Exciting things have happened in American painting during the past fifteen or twenty years, more exciting things than any place else in the world, things which somehow parallel other areas of vitality on the cultural scene, like the new jazz and the emergence of Actors' Studio. It's easy to find similarities between the careers of Charlie Parker, James Dean, and Jackson Pollock. It's easy, also, to find a common philosophical-esthetic-moral position in the work of the artists included in this book, one which they share with the new jazzmen and the "method" actors: it's improvised existentialism (as perhaps oversimplified in such phrases as "existence precedes essence," "no reality except in action," "total involvement," etc.). So what's happened (an assimilation of the European traditions of expressionism, cubism, and surrealism: "a consolidation of gains") has been labeled "action painting" (Harold Rosenberg), "abstract expressionism" (Alfred Barr on Kandinsky; much later, Robert Coates on certain Americans), even "American-type painting" (Clement Greenberg). The best of the artists who have had to lug these labels deserve more (which is to say, less of a load); they deserve to be looked at separately and carefully by the public--the informed as well as the general public. (Metzinger was a "cubist"; Picasso is Picasso.) I see no qualitative difference between an uninformed viewer saying, "All modern art looks alike," and a critic lumping together (except geographically or chronologically) such very different artists as, say, Pollock and De Kooning. (Both of these artists have emphasized the painting act, the reality of what happens on the canvas, and about there the similarity ends.)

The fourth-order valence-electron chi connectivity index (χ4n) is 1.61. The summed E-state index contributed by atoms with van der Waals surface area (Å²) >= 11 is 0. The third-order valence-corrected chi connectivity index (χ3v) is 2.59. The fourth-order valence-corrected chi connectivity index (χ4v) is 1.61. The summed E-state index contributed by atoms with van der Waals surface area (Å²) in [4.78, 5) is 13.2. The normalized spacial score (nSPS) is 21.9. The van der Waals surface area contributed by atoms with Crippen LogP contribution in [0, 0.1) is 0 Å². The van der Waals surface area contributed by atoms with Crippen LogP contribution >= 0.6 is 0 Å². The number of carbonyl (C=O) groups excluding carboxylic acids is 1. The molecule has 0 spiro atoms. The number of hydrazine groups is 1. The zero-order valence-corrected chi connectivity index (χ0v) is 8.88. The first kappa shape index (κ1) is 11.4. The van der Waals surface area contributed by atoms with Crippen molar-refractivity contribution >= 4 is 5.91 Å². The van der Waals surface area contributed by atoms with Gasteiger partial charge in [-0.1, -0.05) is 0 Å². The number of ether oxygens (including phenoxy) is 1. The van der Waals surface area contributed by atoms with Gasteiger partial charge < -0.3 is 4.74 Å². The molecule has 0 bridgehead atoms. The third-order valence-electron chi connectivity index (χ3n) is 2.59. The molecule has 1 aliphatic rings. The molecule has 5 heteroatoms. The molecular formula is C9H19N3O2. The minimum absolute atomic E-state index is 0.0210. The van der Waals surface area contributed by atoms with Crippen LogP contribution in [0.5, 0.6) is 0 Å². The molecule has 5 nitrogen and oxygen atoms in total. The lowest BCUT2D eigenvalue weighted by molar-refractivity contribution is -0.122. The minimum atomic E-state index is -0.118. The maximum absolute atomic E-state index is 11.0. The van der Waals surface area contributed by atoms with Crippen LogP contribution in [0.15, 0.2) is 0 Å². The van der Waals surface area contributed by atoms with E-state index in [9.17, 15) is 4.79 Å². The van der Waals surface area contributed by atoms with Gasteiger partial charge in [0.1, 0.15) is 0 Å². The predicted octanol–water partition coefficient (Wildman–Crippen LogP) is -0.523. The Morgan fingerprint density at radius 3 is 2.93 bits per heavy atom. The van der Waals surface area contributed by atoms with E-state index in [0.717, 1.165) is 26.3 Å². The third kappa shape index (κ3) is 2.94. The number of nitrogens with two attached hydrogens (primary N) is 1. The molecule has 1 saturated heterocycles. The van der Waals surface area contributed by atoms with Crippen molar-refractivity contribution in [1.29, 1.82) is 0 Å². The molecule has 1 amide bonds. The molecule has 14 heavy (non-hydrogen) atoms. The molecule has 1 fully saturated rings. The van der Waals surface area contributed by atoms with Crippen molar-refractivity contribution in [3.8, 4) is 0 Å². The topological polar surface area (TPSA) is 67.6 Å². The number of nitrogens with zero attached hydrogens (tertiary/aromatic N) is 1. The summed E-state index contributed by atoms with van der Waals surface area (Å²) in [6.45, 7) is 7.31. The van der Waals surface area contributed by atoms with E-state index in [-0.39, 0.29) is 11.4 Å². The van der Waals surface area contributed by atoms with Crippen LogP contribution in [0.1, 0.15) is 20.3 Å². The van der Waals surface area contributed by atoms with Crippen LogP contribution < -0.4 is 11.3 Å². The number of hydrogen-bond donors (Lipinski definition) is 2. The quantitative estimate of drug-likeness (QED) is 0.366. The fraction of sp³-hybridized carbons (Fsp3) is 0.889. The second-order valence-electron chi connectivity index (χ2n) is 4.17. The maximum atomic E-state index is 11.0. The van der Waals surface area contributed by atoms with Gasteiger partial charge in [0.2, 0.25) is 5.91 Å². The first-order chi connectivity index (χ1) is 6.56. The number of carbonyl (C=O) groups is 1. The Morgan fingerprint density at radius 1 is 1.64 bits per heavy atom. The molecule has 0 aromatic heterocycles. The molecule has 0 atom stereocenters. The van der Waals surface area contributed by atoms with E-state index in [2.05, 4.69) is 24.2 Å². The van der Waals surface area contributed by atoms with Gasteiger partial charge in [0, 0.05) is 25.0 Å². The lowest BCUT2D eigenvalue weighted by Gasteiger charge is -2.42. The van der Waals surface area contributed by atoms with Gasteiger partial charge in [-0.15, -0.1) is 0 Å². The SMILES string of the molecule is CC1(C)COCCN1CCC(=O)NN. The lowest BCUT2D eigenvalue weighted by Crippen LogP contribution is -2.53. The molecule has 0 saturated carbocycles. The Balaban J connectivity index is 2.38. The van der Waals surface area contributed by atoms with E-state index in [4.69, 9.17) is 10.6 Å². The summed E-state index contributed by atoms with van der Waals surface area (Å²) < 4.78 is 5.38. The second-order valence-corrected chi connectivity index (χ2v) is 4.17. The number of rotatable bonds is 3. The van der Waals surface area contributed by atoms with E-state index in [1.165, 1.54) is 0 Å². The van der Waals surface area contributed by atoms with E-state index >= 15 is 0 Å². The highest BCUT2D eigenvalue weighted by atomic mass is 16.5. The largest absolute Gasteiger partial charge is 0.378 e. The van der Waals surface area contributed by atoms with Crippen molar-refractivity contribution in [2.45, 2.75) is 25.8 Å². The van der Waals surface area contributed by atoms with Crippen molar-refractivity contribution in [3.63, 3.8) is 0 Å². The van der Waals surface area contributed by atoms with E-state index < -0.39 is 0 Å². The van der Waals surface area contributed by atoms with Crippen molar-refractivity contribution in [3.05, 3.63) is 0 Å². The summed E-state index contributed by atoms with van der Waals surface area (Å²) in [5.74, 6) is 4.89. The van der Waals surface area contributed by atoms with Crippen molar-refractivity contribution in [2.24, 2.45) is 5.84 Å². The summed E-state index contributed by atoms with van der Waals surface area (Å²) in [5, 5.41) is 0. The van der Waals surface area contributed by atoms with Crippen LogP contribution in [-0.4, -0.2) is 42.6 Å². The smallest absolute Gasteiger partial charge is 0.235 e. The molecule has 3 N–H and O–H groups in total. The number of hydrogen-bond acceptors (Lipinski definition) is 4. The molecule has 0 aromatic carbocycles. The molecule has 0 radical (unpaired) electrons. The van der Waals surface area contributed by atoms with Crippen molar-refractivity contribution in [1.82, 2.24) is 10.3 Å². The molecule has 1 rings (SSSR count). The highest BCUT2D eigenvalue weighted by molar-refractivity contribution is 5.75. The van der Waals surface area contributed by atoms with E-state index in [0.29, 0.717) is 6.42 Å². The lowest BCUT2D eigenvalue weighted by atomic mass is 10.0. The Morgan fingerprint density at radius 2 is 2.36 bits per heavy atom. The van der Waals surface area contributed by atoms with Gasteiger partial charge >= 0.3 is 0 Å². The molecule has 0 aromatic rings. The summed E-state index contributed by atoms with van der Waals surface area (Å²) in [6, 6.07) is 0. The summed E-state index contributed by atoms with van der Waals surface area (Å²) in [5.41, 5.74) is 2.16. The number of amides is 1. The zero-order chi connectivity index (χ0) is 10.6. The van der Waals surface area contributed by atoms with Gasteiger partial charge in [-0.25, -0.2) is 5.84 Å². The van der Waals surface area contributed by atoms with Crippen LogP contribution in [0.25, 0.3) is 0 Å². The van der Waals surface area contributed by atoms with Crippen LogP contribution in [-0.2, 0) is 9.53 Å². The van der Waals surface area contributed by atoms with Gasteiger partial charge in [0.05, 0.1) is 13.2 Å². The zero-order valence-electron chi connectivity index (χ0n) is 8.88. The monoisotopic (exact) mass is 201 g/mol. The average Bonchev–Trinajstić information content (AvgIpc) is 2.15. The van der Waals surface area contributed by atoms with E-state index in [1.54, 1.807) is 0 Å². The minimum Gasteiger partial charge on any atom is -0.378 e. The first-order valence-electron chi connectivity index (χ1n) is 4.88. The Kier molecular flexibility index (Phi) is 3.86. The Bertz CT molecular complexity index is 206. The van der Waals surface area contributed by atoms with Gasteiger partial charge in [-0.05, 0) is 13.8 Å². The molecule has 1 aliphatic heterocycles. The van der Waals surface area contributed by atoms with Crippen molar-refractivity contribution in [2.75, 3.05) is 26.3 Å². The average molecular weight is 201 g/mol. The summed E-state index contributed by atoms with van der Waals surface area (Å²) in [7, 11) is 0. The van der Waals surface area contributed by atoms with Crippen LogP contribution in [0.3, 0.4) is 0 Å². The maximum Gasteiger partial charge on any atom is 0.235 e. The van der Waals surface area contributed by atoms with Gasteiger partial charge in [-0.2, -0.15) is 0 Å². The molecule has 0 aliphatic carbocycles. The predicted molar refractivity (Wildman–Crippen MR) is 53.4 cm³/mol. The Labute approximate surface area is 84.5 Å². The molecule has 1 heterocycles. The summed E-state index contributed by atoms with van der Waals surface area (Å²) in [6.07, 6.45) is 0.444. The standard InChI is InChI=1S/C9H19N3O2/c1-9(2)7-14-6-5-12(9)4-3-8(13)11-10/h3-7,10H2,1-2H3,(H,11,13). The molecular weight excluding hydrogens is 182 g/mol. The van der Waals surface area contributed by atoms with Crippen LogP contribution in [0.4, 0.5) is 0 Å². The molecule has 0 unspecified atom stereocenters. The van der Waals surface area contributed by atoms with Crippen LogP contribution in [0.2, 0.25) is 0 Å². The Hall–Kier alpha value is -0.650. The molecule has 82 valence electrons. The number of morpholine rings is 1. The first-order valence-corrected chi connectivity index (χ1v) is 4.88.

One label that has been applied frequently is "School of New York"; this, at least, is only geographical, and more accurate as a description of younger artists than of the previous generation: some of these younger artists were born in New York, all of them live and exhibit here. Walter Silver, the photographer, is among them both as an artist and a New Yorker.
The authors of the pieces in this book are are all on the New York scene, except for one who lives across the river in Princeton (Rudikoff) and one who is presently in Spain (Reid). But all have spent and do spend a lot of time in New York and get kicks in galleries, artists' studios, and from art in their own homes. Half are poets. That's not a very original theory I have: that poets write about art . . .